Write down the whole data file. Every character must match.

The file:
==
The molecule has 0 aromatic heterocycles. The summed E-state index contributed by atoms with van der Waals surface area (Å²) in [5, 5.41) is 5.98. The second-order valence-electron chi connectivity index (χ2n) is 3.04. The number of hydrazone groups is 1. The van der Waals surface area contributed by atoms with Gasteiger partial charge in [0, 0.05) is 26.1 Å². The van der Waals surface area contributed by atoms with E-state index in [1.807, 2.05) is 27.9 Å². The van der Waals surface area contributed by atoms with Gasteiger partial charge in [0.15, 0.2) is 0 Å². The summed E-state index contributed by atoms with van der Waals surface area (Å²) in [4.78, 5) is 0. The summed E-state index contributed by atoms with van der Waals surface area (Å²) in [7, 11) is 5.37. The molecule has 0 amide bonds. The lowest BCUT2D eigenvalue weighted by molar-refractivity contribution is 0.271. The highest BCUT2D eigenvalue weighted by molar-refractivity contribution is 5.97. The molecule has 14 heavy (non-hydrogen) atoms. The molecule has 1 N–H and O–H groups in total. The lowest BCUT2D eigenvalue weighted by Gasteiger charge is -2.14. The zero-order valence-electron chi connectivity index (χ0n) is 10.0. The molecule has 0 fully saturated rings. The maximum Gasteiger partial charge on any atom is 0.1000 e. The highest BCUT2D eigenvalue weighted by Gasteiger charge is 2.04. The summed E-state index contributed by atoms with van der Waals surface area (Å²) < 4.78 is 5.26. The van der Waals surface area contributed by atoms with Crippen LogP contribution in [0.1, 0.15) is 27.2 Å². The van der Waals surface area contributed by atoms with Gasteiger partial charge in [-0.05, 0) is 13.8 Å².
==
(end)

The molecule has 0 aromatic heterocycles. The summed E-state index contributed by atoms with van der Waals surface area (Å²) in [5, 5.41) is 5.98. The second-order valence-electron chi connectivity index (χ2n) is 3.04. The number of hydrazone groups is 1. The van der Waals surface area contributed by atoms with Gasteiger partial charge in [0, 0.05) is 26.1 Å². The van der Waals surface area contributed by atoms with E-state index in [1.807, 2.05) is 27.9 Å². The van der Waals surface area contributed by atoms with Gasteiger partial charge in [0.15, 0.2) is 0 Å². The summed E-state index contributed by atoms with van der Waals surface area (Å²) in [4.78, 5) is 0. The summed E-state index contributed by atoms with van der Waals surface area (Å²) in [7, 11) is 5.37. The molecule has 0 amide bonds. The lowest BCUT2D eigenvalue weighted by molar-refractivity contribution is 0.271. The highest BCUT2D eigenvalue weighted by molar-refractivity contribution is 5.97. The molecule has 14 heavy (non-hydrogen) atoms. The molecule has 1 N–H and O–H groups in total. The lowest BCUT2D eigenvalue weighted by Gasteiger charge is -2.14. The zero-order valence-electron chi connectivity index (χ0n) is 10.0. The molecule has 0 fully saturated rings. The maximum Gasteiger partial charge on any atom is 0.1000 e. The highest BCUT2D eigenvalue weighted by Gasteiger charge is 2.04. The summed E-state index contributed by atoms with van der Waals surface area (Å²) < 4.78 is 5.26. The van der Waals surface area contributed by atoms with Crippen LogP contribution in [0.1, 0.15) is 27.2 Å². The van der Waals surface area contributed by atoms with Gasteiger partial charge in [-0.05, 0) is 13.8 Å².